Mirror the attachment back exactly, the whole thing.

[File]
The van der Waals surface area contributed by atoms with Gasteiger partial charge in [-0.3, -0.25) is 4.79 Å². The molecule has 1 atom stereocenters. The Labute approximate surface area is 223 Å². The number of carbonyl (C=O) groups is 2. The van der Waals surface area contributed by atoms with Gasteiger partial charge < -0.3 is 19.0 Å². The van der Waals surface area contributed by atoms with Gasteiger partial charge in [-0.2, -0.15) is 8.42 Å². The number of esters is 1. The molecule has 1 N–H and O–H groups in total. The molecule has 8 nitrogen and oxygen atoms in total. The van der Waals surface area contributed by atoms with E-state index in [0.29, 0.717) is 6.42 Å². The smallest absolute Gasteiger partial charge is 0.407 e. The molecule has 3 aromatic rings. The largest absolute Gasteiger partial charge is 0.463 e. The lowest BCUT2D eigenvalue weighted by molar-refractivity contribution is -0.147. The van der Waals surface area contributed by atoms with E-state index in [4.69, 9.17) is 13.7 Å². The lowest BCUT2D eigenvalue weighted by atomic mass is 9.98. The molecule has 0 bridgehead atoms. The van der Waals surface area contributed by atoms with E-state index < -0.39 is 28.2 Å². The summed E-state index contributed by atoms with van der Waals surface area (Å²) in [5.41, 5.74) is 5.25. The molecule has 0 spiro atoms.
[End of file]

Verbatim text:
The van der Waals surface area contributed by atoms with Gasteiger partial charge in [-0.3, -0.25) is 4.79 Å². The molecule has 1 atom stereocenters. The Labute approximate surface area is 223 Å². The number of carbonyl (C=O) groups is 2. The van der Waals surface area contributed by atoms with Gasteiger partial charge < -0.3 is 19.0 Å². The van der Waals surface area contributed by atoms with Gasteiger partial charge in [-0.2, -0.15) is 8.42 Å². The number of esters is 1. The molecule has 1 N–H and O–H groups in total. The molecule has 8 nitrogen and oxygen atoms in total. The van der Waals surface area contributed by atoms with E-state index in [0.29, 0.717) is 6.42 Å². The smallest absolute Gasteiger partial charge is 0.407 e. The molecule has 3 aromatic rings. The largest absolute Gasteiger partial charge is 0.463 e. The lowest BCUT2D eigenvalue weighted by molar-refractivity contribution is -0.147. The van der Waals surface area contributed by atoms with E-state index in [4.69, 9.17) is 13.7 Å². The lowest BCUT2D eigenvalue weighted by atomic mass is 9.98. The molecule has 0 bridgehead atoms. The van der Waals surface area contributed by atoms with E-state index < -0.39 is 28.2 Å². The summed E-state index contributed by atoms with van der Waals surface area (Å²) in [5.41, 5.74) is 5.25. The molecule has 0 spiro atoms.